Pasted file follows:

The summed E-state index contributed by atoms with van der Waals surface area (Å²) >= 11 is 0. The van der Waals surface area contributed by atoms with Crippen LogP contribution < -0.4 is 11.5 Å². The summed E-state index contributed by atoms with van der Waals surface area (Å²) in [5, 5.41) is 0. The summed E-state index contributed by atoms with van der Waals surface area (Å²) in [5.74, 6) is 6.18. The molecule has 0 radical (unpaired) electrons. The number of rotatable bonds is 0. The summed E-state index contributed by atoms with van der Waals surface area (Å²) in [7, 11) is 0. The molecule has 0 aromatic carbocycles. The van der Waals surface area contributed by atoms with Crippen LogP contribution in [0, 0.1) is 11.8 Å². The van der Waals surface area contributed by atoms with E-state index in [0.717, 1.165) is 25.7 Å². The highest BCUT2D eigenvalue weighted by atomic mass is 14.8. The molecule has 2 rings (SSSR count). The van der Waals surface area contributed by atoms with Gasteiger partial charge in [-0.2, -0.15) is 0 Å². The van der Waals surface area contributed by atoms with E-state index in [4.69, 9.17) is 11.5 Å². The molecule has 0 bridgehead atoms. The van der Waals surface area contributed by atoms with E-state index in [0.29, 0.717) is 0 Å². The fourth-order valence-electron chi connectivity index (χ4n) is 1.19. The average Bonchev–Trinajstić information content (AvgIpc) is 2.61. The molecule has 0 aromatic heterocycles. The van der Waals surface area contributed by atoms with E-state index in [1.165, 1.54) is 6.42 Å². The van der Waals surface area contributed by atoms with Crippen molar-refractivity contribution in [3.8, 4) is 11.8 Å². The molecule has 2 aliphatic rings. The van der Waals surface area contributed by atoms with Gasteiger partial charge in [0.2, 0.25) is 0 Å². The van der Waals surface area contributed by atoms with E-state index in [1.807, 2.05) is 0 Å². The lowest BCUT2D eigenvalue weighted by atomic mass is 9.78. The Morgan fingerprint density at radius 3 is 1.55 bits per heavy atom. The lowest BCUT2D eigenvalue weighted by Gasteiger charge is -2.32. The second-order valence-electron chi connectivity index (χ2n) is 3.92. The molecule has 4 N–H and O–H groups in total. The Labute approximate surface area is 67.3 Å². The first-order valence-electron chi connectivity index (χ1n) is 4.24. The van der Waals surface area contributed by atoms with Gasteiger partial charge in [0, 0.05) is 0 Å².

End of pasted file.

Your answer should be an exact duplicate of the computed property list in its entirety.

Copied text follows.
The summed E-state index contributed by atoms with van der Waals surface area (Å²) >= 11 is 0. The van der Waals surface area contributed by atoms with Crippen LogP contribution < -0.4 is 11.5 Å². The summed E-state index contributed by atoms with van der Waals surface area (Å²) in [5, 5.41) is 0. The summed E-state index contributed by atoms with van der Waals surface area (Å²) in [5.74, 6) is 6.18. The molecule has 0 radical (unpaired) electrons. The number of rotatable bonds is 0. The summed E-state index contributed by atoms with van der Waals surface area (Å²) in [7, 11) is 0. The molecule has 0 aromatic carbocycles. The van der Waals surface area contributed by atoms with Crippen LogP contribution in [0, 0.1) is 11.8 Å². The van der Waals surface area contributed by atoms with E-state index in [0.717, 1.165) is 25.7 Å². The highest BCUT2D eigenvalue weighted by atomic mass is 14.8. The molecule has 2 rings (SSSR count). The van der Waals surface area contributed by atoms with Gasteiger partial charge in [-0.2, -0.15) is 0 Å². The van der Waals surface area contributed by atoms with E-state index in [4.69, 9.17) is 11.5 Å². The molecule has 0 bridgehead atoms. The van der Waals surface area contributed by atoms with E-state index in [0.29, 0.717) is 0 Å². The fourth-order valence-electron chi connectivity index (χ4n) is 1.19. The average Bonchev–Trinajstić information content (AvgIpc) is 2.61. The molecule has 0 aromatic heterocycles. The van der Waals surface area contributed by atoms with E-state index in [1.165, 1.54) is 6.42 Å². The van der Waals surface area contributed by atoms with Crippen molar-refractivity contribution in [3.8, 4) is 11.8 Å². The molecule has 2 aliphatic rings. The van der Waals surface area contributed by atoms with Gasteiger partial charge in [0.2, 0.25) is 0 Å². The van der Waals surface area contributed by atoms with E-state index in [1.807, 2.05) is 0 Å². The lowest BCUT2D eigenvalue weighted by atomic mass is 9.78. The Morgan fingerprint density at radius 3 is 1.55 bits per heavy atom. The lowest BCUT2D eigenvalue weighted by Gasteiger charge is -2.32. The second-order valence-electron chi connectivity index (χ2n) is 3.92. The molecule has 4 N–H and O–H groups in total. The Labute approximate surface area is 67.3 Å². The first-order valence-electron chi connectivity index (χ1n) is 4.24. The van der Waals surface area contributed by atoms with Gasteiger partial charge in [0, 0.05) is 0 Å².